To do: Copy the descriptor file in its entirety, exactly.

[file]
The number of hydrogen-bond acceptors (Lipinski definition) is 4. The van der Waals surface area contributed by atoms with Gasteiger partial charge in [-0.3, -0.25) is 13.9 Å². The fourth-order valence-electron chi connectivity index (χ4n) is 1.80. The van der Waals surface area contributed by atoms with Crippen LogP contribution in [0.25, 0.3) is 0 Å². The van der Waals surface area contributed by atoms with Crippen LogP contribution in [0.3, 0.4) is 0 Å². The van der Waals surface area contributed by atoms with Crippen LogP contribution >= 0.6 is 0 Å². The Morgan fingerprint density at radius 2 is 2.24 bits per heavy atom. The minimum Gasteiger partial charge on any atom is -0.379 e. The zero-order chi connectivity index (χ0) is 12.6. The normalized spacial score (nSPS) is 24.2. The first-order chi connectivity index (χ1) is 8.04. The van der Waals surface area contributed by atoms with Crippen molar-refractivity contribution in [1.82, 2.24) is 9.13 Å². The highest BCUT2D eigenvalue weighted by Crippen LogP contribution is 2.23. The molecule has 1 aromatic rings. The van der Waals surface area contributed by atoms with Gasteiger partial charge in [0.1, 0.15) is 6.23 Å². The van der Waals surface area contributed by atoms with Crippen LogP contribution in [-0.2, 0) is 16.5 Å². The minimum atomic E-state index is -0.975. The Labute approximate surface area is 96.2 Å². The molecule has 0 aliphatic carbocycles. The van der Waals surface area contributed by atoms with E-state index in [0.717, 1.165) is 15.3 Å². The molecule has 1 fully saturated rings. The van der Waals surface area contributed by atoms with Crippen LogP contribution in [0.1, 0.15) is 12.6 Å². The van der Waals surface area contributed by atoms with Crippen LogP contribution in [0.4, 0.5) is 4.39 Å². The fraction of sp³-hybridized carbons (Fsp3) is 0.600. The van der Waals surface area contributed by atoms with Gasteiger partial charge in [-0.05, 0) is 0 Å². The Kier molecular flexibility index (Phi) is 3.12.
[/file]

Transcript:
The number of hydrogen-bond acceptors (Lipinski definition) is 4. The van der Waals surface area contributed by atoms with Gasteiger partial charge in [-0.3, -0.25) is 13.9 Å². The fourth-order valence-electron chi connectivity index (χ4n) is 1.80. The van der Waals surface area contributed by atoms with Crippen LogP contribution in [0.25, 0.3) is 0 Å². The van der Waals surface area contributed by atoms with Crippen LogP contribution in [0.3, 0.4) is 0 Å². The van der Waals surface area contributed by atoms with Crippen LogP contribution >= 0.6 is 0 Å². The Morgan fingerprint density at radius 2 is 2.24 bits per heavy atom. The minimum Gasteiger partial charge on any atom is -0.379 e. The zero-order chi connectivity index (χ0) is 12.6. The normalized spacial score (nSPS) is 24.2. The first-order chi connectivity index (χ1) is 8.04. The van der Waals surface area contributed by atoms with Crippen molar-refractivity contribution in [1.82, 2.24) is 9.13 Å². The highest BCUT2D eigenvalue weighted by Crippen LogP contribution is 2.23. The molecule has 1 aromatic rings. The van der Waals surface area contributed by atoms with Gasteiger partial charge in [0.1, 0.15) is 6.23 Å². The van der Waals surface area contributed by atoms with Crippen LogP contribution in [-0.2, 0) is 16.5 Å². The minimum atomic E-state index is -0.975. The Labute approximate surface area is 96.2 Å². The molecule has 0 aliphatic carbocycles. The van der Waals surface area contributed by atoms with E-state index in [0.717, 1.165) is 15.3 Å². The molecule has 1 fully saturated rings. The van der Waals surface area contributed by atoms with Crippen LogP contribution in [0.1, 0.15) is 12.6 Å². The van der Waals surface area contributed by atoms with Crippen LogP contribution in [0.4, 0.5) is 4.39 Å². The fraction of sp³-hybridized carbons (Fsp3) is 0.600. The van der Waals surface area contributed by atoms with Gasteiger partial charge in [-0.05, 0) is 0 Å². The Kier molecular flexibility index (Phi) is 3.12.